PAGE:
I have spent the day here at AidEx - the event where humanitarian and development agencies come together to meet suppliers and buyers. Exhibits of new products and business ventures alongside discussions about the future of Humanitarianism have been in full swing between the many attendees from NGOs, donors and private sector companies.

Activities of the day included the AidEx innovation challenge - four shortlisted candidates displayed their innovations to a panel of judges. The innovations were all product innovations, just past prototyping stage, showing potential for scalability in the humanitarian context. None of them have got to the point of local market development, and they are focusing on sales to NGOs. The winning entry, the India Impex solar lantern, showed a well thought out design, with features such as: carry handle, weatherproof in-built solar panel on top of the lantern, a port for mobile phone chargers, space to attach a chain (for security), and ability to detect light so it will only switch on if surrounding light is low enough (therefore saving battery power when not really needed). When asked about accessing the 'bottom of the pyramid' markets with this product, the exhibitor explains that pilots are underway with a co-operative women's group to loan or retail the lantern in their local markets in India.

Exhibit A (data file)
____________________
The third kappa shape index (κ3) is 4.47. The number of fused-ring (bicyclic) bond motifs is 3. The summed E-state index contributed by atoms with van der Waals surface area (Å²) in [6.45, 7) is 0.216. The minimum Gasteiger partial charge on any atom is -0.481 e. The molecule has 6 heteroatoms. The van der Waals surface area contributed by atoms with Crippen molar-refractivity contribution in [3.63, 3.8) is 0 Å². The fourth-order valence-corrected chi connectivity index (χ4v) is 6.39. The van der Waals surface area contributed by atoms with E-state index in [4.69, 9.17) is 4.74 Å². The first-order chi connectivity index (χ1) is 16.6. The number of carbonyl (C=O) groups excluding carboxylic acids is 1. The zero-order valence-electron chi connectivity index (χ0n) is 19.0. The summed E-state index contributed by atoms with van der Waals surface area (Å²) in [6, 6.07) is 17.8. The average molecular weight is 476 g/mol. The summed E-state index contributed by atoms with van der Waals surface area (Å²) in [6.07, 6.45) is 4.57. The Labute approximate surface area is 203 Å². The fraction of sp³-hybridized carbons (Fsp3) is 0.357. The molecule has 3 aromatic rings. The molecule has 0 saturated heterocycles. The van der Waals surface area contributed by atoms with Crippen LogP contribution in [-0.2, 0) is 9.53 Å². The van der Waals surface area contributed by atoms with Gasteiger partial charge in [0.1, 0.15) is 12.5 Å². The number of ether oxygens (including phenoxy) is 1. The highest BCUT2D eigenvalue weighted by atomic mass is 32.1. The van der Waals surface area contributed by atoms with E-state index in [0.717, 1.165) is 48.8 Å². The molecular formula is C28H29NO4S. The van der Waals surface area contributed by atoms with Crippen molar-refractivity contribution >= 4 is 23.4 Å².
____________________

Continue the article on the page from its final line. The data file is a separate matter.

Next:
Amongst the discussions on the future of Humanitarian Aid and new models of aid delivery, speakers from UN agencies, donors, international NGOs and a global private company chimed similar bells for moving forward in an ever changing environment - calling for the need for more 'collaboration and partnerships' across sectors - looking beyond the usual humanitarian actors to share knowledge and seek new solutions. In line with our own project aims, 'Innovation' has been a key topic all day as a method for adapting to change and improving ways of working when facing the challenges that lie ahead in future. Key challenges being around the increasing complexity of disasters, conflict and a limited economic environment.

Information management and social media were other hot topics discussed as opportunities for humanitarian actors in their work - such as in the collection of information from communities during needs assessments, to creating new funding mechanisms and communications with the public globally.

To give you a more of a taste of the first day, a video summary is already available online.
Louise Bloom



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